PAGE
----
Some­times a tired mum needs a break — and a but­ler

The Sunday Telegraph (Sydney) - Escape - - DESTINATION NEW ZEALAND - DANI WRIGHT

The need to es­cape my fam­ily had been creep­ing up on me for a while, thanks to their con­stant de­mands, es­pe­cially the ever-chang­ing bed­time call-outs usu­ally end­ing with: “I’m very sorry to tell you this, Mummy, I re­ally am, but I just can’t get to sleep.”

In­stead of sym­pa­thy, in­creas­ingly I found my­self sigh­ing, “Give me a break!” And that’s just what I got, af­ter ac­cept­ing the chal­lenge to be away from my fam­ily for a week­end at Cordis Auck­land for but­ler ser­vice and pam­per­ing – my first solo trip from the fam­ily since my son Henry was born 12 years ago and his sister Ge­orgina nine years ago.

On the first morn­ing, in­stead of kids jump­ing on the bed, I was awo­ken by a civilised wake-up call, fol­lowed by a knock on the door by a very chip­per but­ler de­liv­er­ing me a freshly brewed cof­fee. It’s nice to be on the re­ceiv­ing end for a change and I take my time be­fore head­ing to the 10th-floor club lounge for break­fast.

It’s the per­fect place for solo trav­ellers, be­cause most peo­ple are also on their own, such as a chirpy Amer­i­can busi­ness­man who is ask­ing for “dan­ishes to go”, but “def­i­nitely only if the nap­kin is re­cy­clable”, as well as “a de­caf with just a brush of milk”. Busi­ness trav­ellers, it seems, aren’t shy about hav­ing their needs met and re­ly­ing whole­heart­edly on the but­ler ser­vice, which in­cludes un­pack­ing and pack­ing your suit­case. But I’m far from fa­mil­iar with hav­ing a but­ler at my beck and call, so I un­pack my own bag – this time.

Af­ter break­fast, I head to our old neigh­bour­hood on Auck­land’s North Shore, where we lived when our chil­dren were born. Henry sends me a text want­ing to see all the old sights, so I start snap­ping and send­ing from the beach­front path.

Back at the Cordis, I thor­oughly make up for my morn­ing run with a high tea tower spilling over with savoury beet­root and licorice-cured salmon on crumbly sable bis­cuit, egg and cress sand­wiches and pork pies, as well as ri­cotta cheese­cake with straw­berry and Pimms jelly, with a glass of Louis Roed­erer cham­pagne.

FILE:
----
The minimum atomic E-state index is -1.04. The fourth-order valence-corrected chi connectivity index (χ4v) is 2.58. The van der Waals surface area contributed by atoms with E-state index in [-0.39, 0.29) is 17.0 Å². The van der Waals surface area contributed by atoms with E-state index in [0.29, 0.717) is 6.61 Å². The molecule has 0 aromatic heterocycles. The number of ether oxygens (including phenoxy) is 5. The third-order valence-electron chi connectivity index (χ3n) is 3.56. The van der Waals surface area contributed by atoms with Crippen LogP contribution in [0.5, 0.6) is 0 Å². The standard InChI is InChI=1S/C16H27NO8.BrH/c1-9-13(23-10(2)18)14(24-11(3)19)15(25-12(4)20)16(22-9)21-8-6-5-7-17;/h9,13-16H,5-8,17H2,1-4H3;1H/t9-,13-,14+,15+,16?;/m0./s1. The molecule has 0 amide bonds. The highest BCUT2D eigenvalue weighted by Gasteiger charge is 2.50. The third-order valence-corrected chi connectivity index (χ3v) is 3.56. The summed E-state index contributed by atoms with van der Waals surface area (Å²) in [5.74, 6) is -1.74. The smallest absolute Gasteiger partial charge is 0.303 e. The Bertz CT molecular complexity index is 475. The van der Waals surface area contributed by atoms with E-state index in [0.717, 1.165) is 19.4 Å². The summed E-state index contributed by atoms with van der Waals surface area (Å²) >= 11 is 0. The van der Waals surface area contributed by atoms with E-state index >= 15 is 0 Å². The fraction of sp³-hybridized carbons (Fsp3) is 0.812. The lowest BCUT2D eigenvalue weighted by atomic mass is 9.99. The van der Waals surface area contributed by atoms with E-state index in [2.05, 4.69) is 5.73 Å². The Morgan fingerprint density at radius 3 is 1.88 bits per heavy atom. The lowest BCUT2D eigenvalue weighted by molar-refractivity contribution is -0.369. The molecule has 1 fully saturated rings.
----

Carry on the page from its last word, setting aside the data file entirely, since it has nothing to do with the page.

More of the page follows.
About half­way mark, Lobby Lounge su­per­vi­sor Mali Jam­ma­nee brings out a se­lec­tion of test tubes filled with 25 dif­fer­ent teas from white, yel­low, green, oo­long, black, dark and herbal in­fu­sions, and an ex­tra tray filled with but­ter­milk scones, jam and cream.

I choose a dark tea, Shou Puerh, which is a rare tea buried in a clay pot un­der­ground for seven years; the strong­est tea in the world with a smooth, smoky taste. I Face­Time Ge­orgie and she wishes she could reach into the phone and grab all the tiny cakes I can’t eat.

It feels a bit Monty Python-ish try­ing to fit one more into my mouth, so I’m given a “doggy bag” and head to the Chuan Spa, where I’m of­fered five tiny clay pots filled with es­sen­tial oils based on the five el­e­ments of Chi­nese medicine – earth, wa­ter, fire, wood and metal. I de­cide on “metal”, which has frank­in­cense, lime and mandarin and is meant to “loosen the feel­ings of sad­ness”. Af­ter a 45-minute mas­sage, I’m led to the “dream room” as well as the chance to ex­pe­ri­ence the rooftop pool, jacuzzi and tri-bathing rit­ual with sauna, steam room and ice bath.

Later that night at the in-house 8 restau­rant, I Snapchat Ge­orgie and show her around the eight kitchens – from sushi to Ital­ian to In­dian.

There’s also an Amer­i­can grill where more jovial chefs cook meat to or­der, in­clud­ing os­trich, kan­ga­roo and Ge­orgie’s favourite an­i­mal, the al­paca. It’s here she de­cides to end the Snapchat con­ver­sa­tion in hor­ror as I ask for it to be cooked medium-rare.

While I wait, the seafood catches my eye: great big bowls filled with the bounty of the sea and Croa­t­ian-born sous chef Pa­trick Jankovic talks en­thu­si­as­ti­cally about the lit­tle fish­ing com­pa­nies he works with to source pro­duce such as gi­ant frog crabs, fat green-lipped mus­sels and rare tur­bot, “the king of the sea”. My tur­bot is un­de­ni­ably good.

Pa­trick also slices me a piece of pork, which he says is from a farmer who raises free-range, milk-fed pigs es­pe­cially for Cordis. It’s paired with an Ur­ba­naut IPA beer, lo­cally-crafted for Cordis, which I’m as­sured is “a lit­tle hop­pier than other IPA beers”.

My bed is be­ing made when I ar­rive back at my room and a Maori proverb has been left on my pil­low: He hono tan­gata e kore e motu; ka pa he taura waka e motu, or Un­like a ca­noe rope, a hu­man bond can­not be sev­ered.

It re­minds me, as the whole solo hol­i­day has, that time passes, chil­dren grow, life is fleet­ing. And that be­ing away from your fam­ily can some­how make you feel more con­nected to them. I make a men­tal note on my re­turn to be more pa­tient when I hear: “But, Mummy, I’m too hot/cold/thirsty/just can’t pos­si­bly get to sleep!”


HIGH TEA Re­lax, in­dulge, the choice is yours at Cordis Auck­land where a high tea tower is hard to re­sist.

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